7.  Sign up for text alerts. Many insurance companies offer text alerts to keep you appraised on the status of your claim. Typically, insureds get messages when the claim is first reported, when the estimate is available, and when payments are made.

8.  Be prepared to negotiate. In some cases, your repair or replacement estimate may exceed your claim settlement offer. Don't automatically accept the first offer you receive from the adjuster. It may be wise to ask your contractor and adjuster to talk about the repair costs to develop a solution. The same process applies to working with your auto body shop and auto adjuster concerning damage to your vehicle.

9.  Explore options if dissatisfaction arises. First, make sure you are providing all the information and documents your insurance company requests in a timely manner. Also, keep your claim log handy when calling to document the results of the call. If you have problems or unreasonable delays, ask to speak to a supervisor or manager. Another option to consider prior to hiring an attorney is contacting the appropriate state department of insurance (DOI) to file a formal complaint (this is free and often helpful). See the insurance complaint sections of your state DOI website for details. In many cases, you can file a complaint online.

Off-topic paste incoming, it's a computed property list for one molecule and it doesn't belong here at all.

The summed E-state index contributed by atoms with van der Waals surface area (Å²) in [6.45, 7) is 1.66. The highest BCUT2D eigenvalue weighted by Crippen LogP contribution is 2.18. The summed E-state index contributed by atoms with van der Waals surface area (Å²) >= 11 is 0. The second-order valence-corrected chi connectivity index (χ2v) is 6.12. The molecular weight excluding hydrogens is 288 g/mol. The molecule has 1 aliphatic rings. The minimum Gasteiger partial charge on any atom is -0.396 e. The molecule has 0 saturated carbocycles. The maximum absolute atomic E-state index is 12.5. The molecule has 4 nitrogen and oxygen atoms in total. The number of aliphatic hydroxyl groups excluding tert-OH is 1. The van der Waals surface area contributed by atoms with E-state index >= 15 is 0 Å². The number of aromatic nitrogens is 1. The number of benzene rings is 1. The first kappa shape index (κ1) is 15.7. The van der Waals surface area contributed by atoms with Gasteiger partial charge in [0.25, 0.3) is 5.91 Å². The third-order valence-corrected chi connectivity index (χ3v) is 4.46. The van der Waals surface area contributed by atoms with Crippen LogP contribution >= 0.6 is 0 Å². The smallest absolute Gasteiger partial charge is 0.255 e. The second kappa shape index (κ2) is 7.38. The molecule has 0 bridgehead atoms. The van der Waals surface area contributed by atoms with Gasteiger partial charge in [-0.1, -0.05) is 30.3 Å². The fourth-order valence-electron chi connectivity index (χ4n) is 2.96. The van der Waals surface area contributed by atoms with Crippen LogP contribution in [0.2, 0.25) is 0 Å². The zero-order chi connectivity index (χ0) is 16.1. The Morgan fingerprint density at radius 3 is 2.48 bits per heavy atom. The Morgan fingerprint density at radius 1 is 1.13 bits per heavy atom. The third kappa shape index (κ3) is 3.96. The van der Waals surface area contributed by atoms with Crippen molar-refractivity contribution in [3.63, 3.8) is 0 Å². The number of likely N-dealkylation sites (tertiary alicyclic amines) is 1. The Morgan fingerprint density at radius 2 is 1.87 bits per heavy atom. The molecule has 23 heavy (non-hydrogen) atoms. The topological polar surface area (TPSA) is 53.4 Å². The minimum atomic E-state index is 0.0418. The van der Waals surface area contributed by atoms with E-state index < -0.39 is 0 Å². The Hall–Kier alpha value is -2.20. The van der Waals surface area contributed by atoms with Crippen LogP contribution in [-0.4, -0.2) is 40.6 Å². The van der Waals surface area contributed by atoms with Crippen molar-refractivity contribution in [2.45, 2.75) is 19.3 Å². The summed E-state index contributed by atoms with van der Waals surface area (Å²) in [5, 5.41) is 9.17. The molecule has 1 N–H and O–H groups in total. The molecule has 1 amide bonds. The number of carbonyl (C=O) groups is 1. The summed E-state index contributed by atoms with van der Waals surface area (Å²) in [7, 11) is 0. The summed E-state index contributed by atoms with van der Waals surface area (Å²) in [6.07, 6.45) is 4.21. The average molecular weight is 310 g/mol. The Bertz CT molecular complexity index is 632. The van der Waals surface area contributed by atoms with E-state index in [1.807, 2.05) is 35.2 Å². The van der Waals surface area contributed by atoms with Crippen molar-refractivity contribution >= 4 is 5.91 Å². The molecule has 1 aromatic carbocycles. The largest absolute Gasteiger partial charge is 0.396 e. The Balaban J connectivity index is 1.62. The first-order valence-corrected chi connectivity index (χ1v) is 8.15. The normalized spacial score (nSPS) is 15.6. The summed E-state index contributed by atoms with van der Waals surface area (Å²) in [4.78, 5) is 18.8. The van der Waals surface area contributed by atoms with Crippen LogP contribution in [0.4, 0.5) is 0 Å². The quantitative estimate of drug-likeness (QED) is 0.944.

10.  Find a reputable contractor. Consider the following tips when hiring contractors.

          - Be wary of contractors who solicit business door-to-door or via cold calls. In addition, contractors should be avoided if they quote a price that will automatically go up the next day or week if the property owner does not accept it immediately.
          - Avoid contractors who promise to handle all of the insurance issues for you and ask you to assign the insurance benefits directly to them.
          - Request recommendations from friends, family members, and business associates for reputable contractors who have performed excellent work for them.
          - Ask the contractor for a written estimate that includes any oral agreements they make in this process. The estimate should contain a line-by-line breakdown of costs, including materials and labor. In addition, there should not be a charge for an estimate. Avoid dealing with contractors who attempt to charge for estimates.
          - Obtain at least three estimates along with the names and phone numbers of two former customers of the contractor. The property owner should contact these customers and ask about the work performed.
          - Verify that the contractor is licensed, bonded, and properly insured. Obtain certificates of insurance for workers compensation and general liability policies from the contractor.
          - Go to the Better Business Bureau website to see if complaints have been filed against the contractor.
         - Avoid contractors who ask for payment for the entire job before the work begins. The standard practice is to pay 25–33 percent of the job up front. After the initial payment, only pay for work after it is completed. The final payment should not be made until you are satisfied with all of the work performed.
          - For major projects, get an experienced attorney to review the construction contract.


Copyright 2022
International Risk Management Institute, Inc.